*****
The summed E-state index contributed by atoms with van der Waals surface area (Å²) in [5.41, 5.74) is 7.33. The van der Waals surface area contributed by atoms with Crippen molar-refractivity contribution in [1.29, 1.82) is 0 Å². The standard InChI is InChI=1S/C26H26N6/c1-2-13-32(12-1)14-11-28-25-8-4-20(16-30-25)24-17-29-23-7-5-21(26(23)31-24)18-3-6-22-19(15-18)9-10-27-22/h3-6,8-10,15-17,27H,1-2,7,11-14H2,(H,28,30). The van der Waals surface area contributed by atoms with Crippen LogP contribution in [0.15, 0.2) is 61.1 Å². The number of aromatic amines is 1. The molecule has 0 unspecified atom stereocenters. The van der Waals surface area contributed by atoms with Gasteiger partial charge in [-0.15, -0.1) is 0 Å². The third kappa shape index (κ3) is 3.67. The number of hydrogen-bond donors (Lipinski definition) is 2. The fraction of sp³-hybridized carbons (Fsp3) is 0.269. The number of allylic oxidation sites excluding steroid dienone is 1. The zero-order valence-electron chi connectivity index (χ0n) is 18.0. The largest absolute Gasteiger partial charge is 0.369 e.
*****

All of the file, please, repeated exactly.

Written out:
The summed E-state index contributed by atoms with van der Waals surface area (Å²) in [5.41, 5.74) is 7.33. The van der Waals surface area contributed by atoms with Crippen molar-refractivity contribution in [1.29, 1.82) is 0 Å². The standard InChI is InChI=1S/C26H26N6/c1-2-13-32(12-1)14-11-28-25-8-4-20(16-30-25)24-17-29-23-7-5-21(26(23)31-24)18-3-6-22-19(15-18)9-10-27-22/h3-6,8-10,15-17,27H,1-2,7,11-14H2,(H,28,30). The van der Waals surface area contributed by atoms with Crippen LogP contribution in [0.15, 0.2) is 61.1 Å². The number of aromatic amines is 1. The molecule has 0 unspecified atom stereocenters. The van der Waals surface area contributed by atoms with Gasteiger partial charge in [-0.15, -0.1) is 0 Å². The third kappa shape index (κ3) is 3.67. The number of hydrogen-bond donors (Lipinski definition) is 2. The fraction of sp³-hybridized carbons (Fsp3) is 0.269. The number of allylic oxidation sites excluding steroid dienone is 1. The zero-order valence-electron chi connectivity index (χ0n) is 18.0. The largest absolute Gasteiger partial charge is 0.369 e.